Surgery, Emergency and Critical Care


Oral and Maxillofacial Research

(See also: Dentistry, Diagnostic Imaging, Pathology/Virology)

My current research fields are 1) regenerating the mandibular bone after resective surgery or due to defect non-unions. This project combines the use of BMP-2 and a scaffold and efforts towards understanding stem-cells recruitments locally and systemically 2) adipose-derived mesanchymal stem cells for the treatment of feline gingivostomatitis. 3) the biomechanics and kinematics of mandibular reconstruction in dogs and cats 4) Temporomandibular joint (TMJ) disorders, diagnistics and treatments studies. These projects extend and bridge the clinical practice at the UC Davis VMTH on one side and basic and regenerative laboratory science on the other side.

The summer STAR project is intended to take place at UC Davis.

The 2019 summer STAR project is entitled “Cone Beam Computed Tomography (CBCT) and pathology of canine temporomandibular joint osteoarthritis: an agreement study” and will be done with collaboration with Dr. Derek Cissell.

Please visit Dr. Arzi’s website at:

Jamie Burkitt, DVM, DACVECC

Assistant Professor of Clinical Small Animal Emergency and Critical Care

Dr. Burkitt is an assistant professor of clinical small animal emergency and critical care in the VMTH. Her main research interests lie in better understanding and preventing recurrence of urethral obstruction in male cats. Dr. Burkitt is just starting her research projects in the VMTH and is interested in retrospective and prospective data collection and analysis regarding factors that can help prevent recurrence of this devastating disease in male cats.

The best way to contact Dr. Burkitt is via email at:

Sarah le Jeune, DVM, CVA, Diplomate ACVS

Clinical Equine Emergency Surgery and Critical Care

Dr. le Jeune is an equine emergency surgeon with a strong interest in acupuncture. Research interests include studies investigating the effectiveness of acupuncture and clinical studies on various facets of equine gastro-intestinal diseases and other equine surgical conditions.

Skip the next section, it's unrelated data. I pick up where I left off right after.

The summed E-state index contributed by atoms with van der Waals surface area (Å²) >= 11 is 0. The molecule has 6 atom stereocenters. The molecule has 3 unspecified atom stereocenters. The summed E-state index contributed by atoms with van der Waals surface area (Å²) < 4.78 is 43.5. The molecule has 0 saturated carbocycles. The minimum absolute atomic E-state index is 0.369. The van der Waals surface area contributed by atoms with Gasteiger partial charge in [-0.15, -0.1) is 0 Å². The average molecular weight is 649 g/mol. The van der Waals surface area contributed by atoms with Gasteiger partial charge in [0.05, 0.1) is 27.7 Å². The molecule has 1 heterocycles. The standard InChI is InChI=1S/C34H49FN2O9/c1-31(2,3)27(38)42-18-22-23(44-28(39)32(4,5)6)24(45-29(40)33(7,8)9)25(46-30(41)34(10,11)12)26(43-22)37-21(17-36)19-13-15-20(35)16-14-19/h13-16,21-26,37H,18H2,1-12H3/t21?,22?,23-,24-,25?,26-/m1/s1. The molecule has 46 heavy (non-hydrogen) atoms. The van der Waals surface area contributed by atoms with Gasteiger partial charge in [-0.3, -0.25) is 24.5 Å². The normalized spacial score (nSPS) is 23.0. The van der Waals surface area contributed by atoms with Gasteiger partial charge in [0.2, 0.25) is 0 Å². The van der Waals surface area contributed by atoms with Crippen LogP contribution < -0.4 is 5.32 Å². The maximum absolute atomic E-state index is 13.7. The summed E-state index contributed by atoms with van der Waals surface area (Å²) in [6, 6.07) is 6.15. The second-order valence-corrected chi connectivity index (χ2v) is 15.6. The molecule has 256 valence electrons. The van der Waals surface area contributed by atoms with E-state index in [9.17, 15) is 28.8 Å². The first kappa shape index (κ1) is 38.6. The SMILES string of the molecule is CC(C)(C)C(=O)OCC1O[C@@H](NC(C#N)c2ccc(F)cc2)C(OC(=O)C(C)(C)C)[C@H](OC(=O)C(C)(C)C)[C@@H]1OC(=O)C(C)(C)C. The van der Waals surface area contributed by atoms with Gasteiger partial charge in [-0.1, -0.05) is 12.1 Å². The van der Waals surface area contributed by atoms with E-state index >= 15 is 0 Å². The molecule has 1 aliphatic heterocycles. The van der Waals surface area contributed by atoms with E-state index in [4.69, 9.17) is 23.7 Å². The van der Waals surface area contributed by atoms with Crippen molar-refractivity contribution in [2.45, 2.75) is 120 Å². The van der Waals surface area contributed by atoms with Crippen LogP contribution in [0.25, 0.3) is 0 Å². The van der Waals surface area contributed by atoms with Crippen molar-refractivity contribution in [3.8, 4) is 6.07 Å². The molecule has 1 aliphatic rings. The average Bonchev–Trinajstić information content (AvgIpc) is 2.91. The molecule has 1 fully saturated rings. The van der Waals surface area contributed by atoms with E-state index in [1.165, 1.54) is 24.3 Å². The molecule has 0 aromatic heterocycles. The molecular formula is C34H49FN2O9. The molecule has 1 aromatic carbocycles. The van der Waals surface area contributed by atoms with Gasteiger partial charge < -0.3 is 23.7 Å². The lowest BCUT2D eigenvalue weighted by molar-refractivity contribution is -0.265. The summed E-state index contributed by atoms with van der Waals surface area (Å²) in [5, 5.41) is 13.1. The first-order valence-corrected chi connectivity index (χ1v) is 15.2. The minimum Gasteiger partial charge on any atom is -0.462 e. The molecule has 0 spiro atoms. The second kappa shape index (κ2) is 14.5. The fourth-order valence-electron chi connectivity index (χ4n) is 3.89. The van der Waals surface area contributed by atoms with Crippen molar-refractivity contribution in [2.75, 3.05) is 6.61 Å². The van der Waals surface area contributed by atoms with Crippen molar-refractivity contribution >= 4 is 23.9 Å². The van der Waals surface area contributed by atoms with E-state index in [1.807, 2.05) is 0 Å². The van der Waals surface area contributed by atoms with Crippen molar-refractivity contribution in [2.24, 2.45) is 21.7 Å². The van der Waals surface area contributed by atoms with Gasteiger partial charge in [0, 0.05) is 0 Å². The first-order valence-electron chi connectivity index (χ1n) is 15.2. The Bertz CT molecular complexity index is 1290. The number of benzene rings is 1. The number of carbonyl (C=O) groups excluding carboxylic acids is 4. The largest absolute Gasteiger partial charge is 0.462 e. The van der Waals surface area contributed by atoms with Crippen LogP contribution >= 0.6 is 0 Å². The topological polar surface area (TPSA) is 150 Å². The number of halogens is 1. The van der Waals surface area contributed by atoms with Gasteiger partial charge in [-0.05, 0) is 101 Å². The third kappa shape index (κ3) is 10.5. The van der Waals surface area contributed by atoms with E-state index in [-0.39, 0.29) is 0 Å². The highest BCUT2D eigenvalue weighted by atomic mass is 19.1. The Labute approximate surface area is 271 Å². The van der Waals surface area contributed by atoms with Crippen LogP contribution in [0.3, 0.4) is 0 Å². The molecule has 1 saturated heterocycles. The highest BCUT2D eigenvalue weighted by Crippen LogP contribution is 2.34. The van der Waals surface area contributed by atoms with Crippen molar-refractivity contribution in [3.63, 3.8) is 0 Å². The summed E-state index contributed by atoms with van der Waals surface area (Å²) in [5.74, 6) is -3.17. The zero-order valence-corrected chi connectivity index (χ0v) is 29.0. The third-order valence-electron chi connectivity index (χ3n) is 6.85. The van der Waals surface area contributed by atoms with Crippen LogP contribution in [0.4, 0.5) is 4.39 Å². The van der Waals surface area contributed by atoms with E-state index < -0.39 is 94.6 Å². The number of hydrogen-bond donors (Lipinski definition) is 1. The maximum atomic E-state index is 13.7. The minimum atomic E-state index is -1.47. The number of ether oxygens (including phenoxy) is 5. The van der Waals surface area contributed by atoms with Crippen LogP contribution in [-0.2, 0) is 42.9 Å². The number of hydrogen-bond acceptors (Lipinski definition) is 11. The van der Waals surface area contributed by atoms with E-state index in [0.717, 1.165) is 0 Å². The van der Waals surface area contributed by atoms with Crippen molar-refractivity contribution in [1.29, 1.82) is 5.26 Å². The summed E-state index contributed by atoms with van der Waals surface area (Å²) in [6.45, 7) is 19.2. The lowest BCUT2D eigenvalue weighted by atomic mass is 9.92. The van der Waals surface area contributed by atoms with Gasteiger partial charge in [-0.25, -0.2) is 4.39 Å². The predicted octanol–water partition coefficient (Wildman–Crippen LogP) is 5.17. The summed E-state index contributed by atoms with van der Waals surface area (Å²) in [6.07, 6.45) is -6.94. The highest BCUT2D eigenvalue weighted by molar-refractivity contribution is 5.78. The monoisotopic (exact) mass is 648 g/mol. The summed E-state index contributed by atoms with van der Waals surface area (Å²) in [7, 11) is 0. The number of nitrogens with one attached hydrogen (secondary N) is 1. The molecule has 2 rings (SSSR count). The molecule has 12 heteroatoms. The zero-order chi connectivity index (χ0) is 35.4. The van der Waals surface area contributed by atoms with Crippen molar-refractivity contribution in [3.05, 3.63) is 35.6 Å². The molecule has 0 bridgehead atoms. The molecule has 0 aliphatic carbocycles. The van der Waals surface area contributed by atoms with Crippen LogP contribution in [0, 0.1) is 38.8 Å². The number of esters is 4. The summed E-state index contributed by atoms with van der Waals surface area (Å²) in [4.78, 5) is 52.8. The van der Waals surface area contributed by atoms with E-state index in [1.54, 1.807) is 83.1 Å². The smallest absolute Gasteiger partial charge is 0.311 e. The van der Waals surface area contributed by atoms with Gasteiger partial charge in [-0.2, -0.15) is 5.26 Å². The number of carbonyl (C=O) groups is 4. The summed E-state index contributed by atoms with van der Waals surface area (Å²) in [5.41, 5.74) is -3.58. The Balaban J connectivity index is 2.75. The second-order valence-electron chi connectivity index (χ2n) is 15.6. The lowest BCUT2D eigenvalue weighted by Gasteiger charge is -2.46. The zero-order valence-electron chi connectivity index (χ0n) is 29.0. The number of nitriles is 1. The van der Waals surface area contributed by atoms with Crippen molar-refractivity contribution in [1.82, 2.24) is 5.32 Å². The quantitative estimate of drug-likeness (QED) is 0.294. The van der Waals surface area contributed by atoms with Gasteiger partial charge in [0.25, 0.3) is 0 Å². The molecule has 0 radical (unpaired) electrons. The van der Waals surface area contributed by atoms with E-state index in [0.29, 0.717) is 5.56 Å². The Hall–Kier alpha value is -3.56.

Please visit Dr. le Jeune's website at:

Ronald Li, DVM, MVetMed, DACVECC

Department of Surgical and Radiological Sciences 

(See also: Biochemistry/Cellular Biology, Immunology/Infectious Diseases)

Dr. Li is a small animal criticalist and platelet-neutrophil biologist in the department of Surgical and Radiological Sciences.  The Li Comparative Platelet and Neutrophil Physiology Laboratory focuses on platelet and neutrophil interaction in health and diseases, immune and hemostatic function of platelets and the testing of anti-platelet therapies in small animals.  Currently Dr. Li is working on projects related to the impact of genetic polymorphisms in cats with hypertrophic cardiomyopathy on clopidogrel therapy and platelet activation.  His laboratory is also investigating the role of platelet-derived high mobility group box-1 in platelet activation and neutrophil extracellular trap formation in dogs and cats.   

 Please contact Ronald Li at for more information.

Aijun Wang, PhD

UC Davis Medical Center, Department of Surgery (see also: Translational Research, Orthopedics, Biochemistry)

My name is Aijun Wang. I am an assistant professor at the Department of Surgery, School of Medicine. My research interests center on engineering stem cells and biomaterials to develop novel regenerative medical therapies, especially surgical treatments for congenital anomalies. Since my employment as Co-Director of the Surgical Bioengineering Laboratory and an Assistant Professor at the University of California Davis School of Medicine in 2012, my lab has successfully combined tissue-engineering technologies with the most advanced fetal intervention, and developed novel biomaterial and stem cell-based treatments (including nanofibrous materials, fetal membrane, decelluarized extracellular matrix, iPSC-derived stem cells, placenta-derived stem cells) for devastating structural and genetic birth defects, such as spina bifida, hemophilia and congenital diaphragmatic hernia. Currently, we are extensively using the mouse, rat, guinea pig, rabbit and sheep experimental models to develop novel regenerative therapies. We are also adapting these novel therapies we developed in the lab for the treatment of naturally occurring diseases in companion animals.

Please visit Dr. Wang’s website at or the  website  for  the  Surgical Bioengineering Laboratory at

Contact Dr. Wang: